Set the start mode. (Defaults to 0.)

           If this is set to zero, sbd will always start up unconditionally, regardless of
           whether the node was previously fenced or not.

           If set to one, sbd will only start if the node was previously shutdown cleanly (as
           indicated by an exit request message in the slot), or if the slot is empty. A reset,
           crashdump, or power-off request in any slot will halt the start up.

           This is useful to prevent nodes from rejoining if they were faulty. The node must be
           manually "unfenced" by sending an empty message to it:

                   sbd -d /dev/sda1 message node1 clear

       -s N
           Set the start-up wait time for devices. (Defaults to 120.)

           Dynamic block devices such as iSCSI might not be fully initialized and present yet.
           This allows one to set a timeout for waiting for devices to appear on start-up. If set
           to 0, start-up will be aborted immediately if no devices are available.

       -Z  Enable trace mode. Warning: this is unsafe for production, use at your own risk!
           Specifying this once will turn all reboots or power-offs, be they caused by self-fence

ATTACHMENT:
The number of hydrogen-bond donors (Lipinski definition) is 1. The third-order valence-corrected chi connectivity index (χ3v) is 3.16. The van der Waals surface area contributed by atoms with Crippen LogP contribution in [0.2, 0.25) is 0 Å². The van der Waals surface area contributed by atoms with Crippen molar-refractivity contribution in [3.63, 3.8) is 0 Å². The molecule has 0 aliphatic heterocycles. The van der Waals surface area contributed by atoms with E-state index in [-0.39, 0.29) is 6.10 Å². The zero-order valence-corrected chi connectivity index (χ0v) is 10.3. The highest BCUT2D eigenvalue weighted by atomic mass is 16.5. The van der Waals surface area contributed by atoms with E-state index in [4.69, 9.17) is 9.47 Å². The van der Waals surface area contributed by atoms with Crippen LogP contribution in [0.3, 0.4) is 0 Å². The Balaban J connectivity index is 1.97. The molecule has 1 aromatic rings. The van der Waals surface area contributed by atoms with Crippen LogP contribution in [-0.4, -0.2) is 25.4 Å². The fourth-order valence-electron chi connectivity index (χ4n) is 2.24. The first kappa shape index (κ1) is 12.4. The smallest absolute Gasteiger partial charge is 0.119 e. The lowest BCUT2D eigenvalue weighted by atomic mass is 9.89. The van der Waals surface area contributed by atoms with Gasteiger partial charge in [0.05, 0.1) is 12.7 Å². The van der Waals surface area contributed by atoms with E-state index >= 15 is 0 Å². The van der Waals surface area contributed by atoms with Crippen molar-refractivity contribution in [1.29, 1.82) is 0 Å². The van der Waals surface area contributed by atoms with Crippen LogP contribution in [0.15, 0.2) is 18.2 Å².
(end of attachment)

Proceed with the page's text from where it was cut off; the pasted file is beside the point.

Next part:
decisions or messages, into a crashdump.  Specifying this twice will just log them but
           not continue running.

       -T  By default, the daemon will set the watchdog timeout as specified in the device
           metadata. However, this does not work for every watchdog device.  In this case, you
           must manually ensure that the watchdog timeout used by the system correctly matches
           the SBD settings, and then specify this option to allow "sbd" to continue with start-
           up.

       -5 N
           Warn if the time interval for tickling the watchdog exceeds this many seconds.  Since
           the node is unable to log the watchdog expiry (it reboots immediately without a chance
           to write its logs to disk), this is very useful for getting an indication that the
           watchdog timeout is too short for the IO load of the system.

           Default is 3 seconds, set to zero to disable.

       -C N
           Watchdog timeout to set before crashdumping. If SBD is set to crashdump instead of
           reboot - either via the trace mode settings or the external/sbd fencing agent's
           parameter -, SBD will adjust the watchdog timeout to this setting before triggering
           the dump. Otherwise, the watchdog might trigger and prevent a successful crashdump
           from ever being written.

           Defaults to 240 seconds. Set to zero to disable.

       -r N
           Actions to be executed when the watchers don't timely report to the sbd master process
           or one of the watchers detects that the master process has died.

           Set timeout-action to comma-separated combination of noflush|flush plus
           reboot|crashdump|off.  If just one of both is given the other stays at the default.

           This doesn't affect actions like off, crashdump, reboot explicitly triggered via